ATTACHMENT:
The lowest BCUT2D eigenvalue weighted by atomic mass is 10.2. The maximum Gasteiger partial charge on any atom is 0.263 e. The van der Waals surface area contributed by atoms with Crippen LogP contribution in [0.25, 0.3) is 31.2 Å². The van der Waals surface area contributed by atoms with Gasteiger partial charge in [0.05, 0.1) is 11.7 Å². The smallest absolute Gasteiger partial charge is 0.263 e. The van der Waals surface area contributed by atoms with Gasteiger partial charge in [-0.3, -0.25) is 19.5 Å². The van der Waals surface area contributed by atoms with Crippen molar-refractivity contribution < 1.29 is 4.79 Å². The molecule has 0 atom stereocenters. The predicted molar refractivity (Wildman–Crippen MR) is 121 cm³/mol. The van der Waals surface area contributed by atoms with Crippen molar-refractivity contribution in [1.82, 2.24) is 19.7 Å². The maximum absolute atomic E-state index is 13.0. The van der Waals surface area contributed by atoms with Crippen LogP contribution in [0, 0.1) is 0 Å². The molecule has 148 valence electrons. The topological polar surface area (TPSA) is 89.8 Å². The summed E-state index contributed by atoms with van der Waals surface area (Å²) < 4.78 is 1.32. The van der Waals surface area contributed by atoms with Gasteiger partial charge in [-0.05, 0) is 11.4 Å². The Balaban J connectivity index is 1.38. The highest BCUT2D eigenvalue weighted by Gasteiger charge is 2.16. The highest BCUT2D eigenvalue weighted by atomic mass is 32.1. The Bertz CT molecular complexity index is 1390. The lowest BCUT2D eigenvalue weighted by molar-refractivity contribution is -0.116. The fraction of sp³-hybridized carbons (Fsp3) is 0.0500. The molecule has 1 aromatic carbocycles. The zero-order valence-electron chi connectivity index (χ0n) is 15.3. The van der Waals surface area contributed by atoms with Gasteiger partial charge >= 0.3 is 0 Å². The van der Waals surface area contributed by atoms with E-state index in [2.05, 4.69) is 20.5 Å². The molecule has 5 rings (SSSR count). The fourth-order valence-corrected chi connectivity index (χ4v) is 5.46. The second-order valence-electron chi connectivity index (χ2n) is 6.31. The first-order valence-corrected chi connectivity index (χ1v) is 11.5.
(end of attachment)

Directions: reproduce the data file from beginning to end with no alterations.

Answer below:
The lowest BCUT2D eigenvalue weighted by atomic mass is 10.2. The maximum Gasteiger partial charge on any atom is 0.263 e. The van der Waals surface area contributed by atoms with Crippen LogP contribution in [0.25, 0.3) is 31.2 Å². The van der Waals surface area contributed by atoms with Gasteiger partial charge in [0.05, 0.1) is 11.7 Å². The smallest absolute Gasteiger partial charge is 0.263 e. The van der Waals surface area contributed by atoms with Gasteiger partial charge in [-0.3, -0.25) is 19.5 Å². The van der Waals surface area contributed by atoms with Crippen molar-refractivity contribution < 1.29 is 4.79 Å². The molecule has 0 atom stereocenters. The predicted molar refractivity (Wildman–Crippen MR) is 121 cm³/mol. The van der Waals surface area contributed by atoms with Crippen molar-refractivity contribution in [1.82, 2.24) is 19.7 Å². The maximum absolute atomic E-state index is 13.0. The van der Waals surface area contributed by atoms with Crippen LogP contribution in [0, 0.1) is 0 Å². The molecule has 148 valence electrons. The topological polar surface area (TPSA) is 89.8 Å². The summed E-state index contributed by atoms with van der Waals surface area (Å²) < 4.78 is 1.32. The van der Waals surface area contributed by atoms with Gasteiger partial charge in [-0.05, 0) is 11.4 Å². The Balaban J connectivity index is 1.38. The highest BCUT2D eigenvalue weighted by Gasteiger charge is 2.16. The highest BCUT2D eigenvalue weighted by atomic mass is 32.1. The Bertz CT molecular complexity index is 1390. The lowest BCUT2D eigenvalue weighted by molar-refractivity contribution is -0.116. The fraction of sp³-hybridized carbons (Fsp3) is 0.0500. The molecule has 1 aromatic carbocycles. The zero-order valence-electron chi connectivity index (χ0n) is 15.3. The van der Waals surface area contributed by atoms with Gasteiger partial charge >= 0.3 is 0 Å². The van der Waals surface area contributed by atoms with E-state index in [2.05, 4.69) is 20.5 Å². The molecule has 5 rings (SSSR count). The fourth-order valence-corrected chi connectivity index (χ4v) is 5.46. The second-order valence-electron chi connectivity index (χ2n) is 6.31. The first-order valence-corrected chi connectivity index (χ1v) is 11.5.